Many people go through life with symptoms from a variety of disorders— depression, anxiety, phobias, or even personality disorders. Seeking help is necessary when the symptoms of any disorder impairs one’s ability to function.
Intervention may be needed if one has difficulty or an inability to:
- Get out of bed
- Go to school or work
- Manage and complete tasks while at school or work
- Manage stress
- Engage in healthy social and intimate relationships
- Pay one’s bills/manage money
- Find pleasure in life
Personality Disorder Statistics
Personality disorders are quite common. While numbers vary, it is widely believed that between 4-7% of the general population suffer from personality disorders.26 Some studies show those percentages even higher, hovering just under 10%.27
Among specific populations the numbers are staggering. Studies have shown that among incarcerated individuals, over half have been diagnosed with a personality disorder.28 In fact, “personality disorders are the most common form of psychopathology in forensic settings [50-90%].”28
In hospitalized patients the prevalence of personality disorders has been shown at 30%, and among those in primary care, personality disorders appear in about 25% of the population.29
Of the different types of personality disorders, OCPD, narcissistic, and borderline disorders appear most often at about 7-9% in frequency,27 while histrionic personality disorder and dependent personality disorders are the least common at about 1.8% and .5% of the population, respectively.30
Personality Traits vs Personality Disorders
Personality traits are observable traits people are born with. Some traits are quite normal, like introversion or extroversion. Unlike normal characteristics, personality disorders are marked by behaviors and attitudes that cause significant problems in one’s relationships and occupational functioning.18
Because these disorders are believed to be linked to genetics, at least in many cases, personality disorders, like personality traits (introversion and extroversion), are things a person can’t change. However, one can learn to manage personality traits, such as introversion, even though the trait can’t be “cured.” For example, an introvert can learn to be an effective public speaker, but she is still an introvert.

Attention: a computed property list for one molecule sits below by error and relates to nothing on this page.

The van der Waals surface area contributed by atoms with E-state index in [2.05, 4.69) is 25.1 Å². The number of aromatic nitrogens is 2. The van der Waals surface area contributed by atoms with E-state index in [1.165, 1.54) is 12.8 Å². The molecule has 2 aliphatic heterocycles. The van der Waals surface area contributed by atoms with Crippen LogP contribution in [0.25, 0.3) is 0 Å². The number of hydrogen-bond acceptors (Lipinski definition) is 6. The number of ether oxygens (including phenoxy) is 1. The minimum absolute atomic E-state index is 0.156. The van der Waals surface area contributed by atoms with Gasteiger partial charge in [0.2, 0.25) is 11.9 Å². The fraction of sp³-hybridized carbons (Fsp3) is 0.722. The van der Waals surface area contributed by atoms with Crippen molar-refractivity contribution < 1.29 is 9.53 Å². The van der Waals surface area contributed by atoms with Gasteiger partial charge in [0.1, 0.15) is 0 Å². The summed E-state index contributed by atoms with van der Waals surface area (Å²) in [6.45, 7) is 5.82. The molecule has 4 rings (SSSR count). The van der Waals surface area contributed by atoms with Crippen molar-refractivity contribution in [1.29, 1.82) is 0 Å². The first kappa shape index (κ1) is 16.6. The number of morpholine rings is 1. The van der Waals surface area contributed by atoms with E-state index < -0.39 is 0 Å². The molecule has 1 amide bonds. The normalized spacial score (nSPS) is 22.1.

The same can be said of people with personality disorders. If it is indeed genetic, the trait may exist throughout the person’s life, but there are interventions, like therapy and medication, that can help manage its effects.
History of Personality Disorders
Observations of what we call personality have been around for centuries. As early as the first millennium, Greek philosophers noted different types of “character.” It wasn’t until the 18th century, however, that personality and its abnormalities were studied in an organized way. By the late 19th and early 20th century, researchers were beginning to systematically identify and study abnormal personalities.31
Inclusion of personality disorders appeared for the first time in the DSM II in 1968. In the current version of the DSM, the DSM-5, there are thirteen specific personality disorders that can be identified, and the DSM organizes them into three global categories called clusters.
Therefore, the majority of what is known about personality disorders is quite recent, and the diagnosis and treatment of these disorders is still in its infancy. A lot is known, but there are just as many questions about personality disorders as there are answers.
Future Directions on Personality Disorders
Research in the arena of personality disorders must focus on the causes of the disorder. Genetics, abuse or neglect in early childhood, bonding issues, and brain injury are all areas that have been demonstrated as possible causes of personality disorders. But there is no clear single cause and it is unknown which, if any, of these causes are most common. As is true with any young area of science, there are likely even other causes for personality disorders that are as yet unidentified.
Future research must also focus on the effectiveness of therapeutic treatments for those with personality disorders. Current opinions on treatment range from those who believe the disorder can only be managed to those who believe it can be completely cured. Evidence exists for both ends of the continuum. Which treatments are most effective for which disorder also needs further study.
Research must investigate the role of brain chemistry, hormones and neurotransmitters, and the role of chemicals in personality disorders. If these disorders are caused by brain chemistry, medication will most likely be a central focus in treatment plans for persons with personality disorders.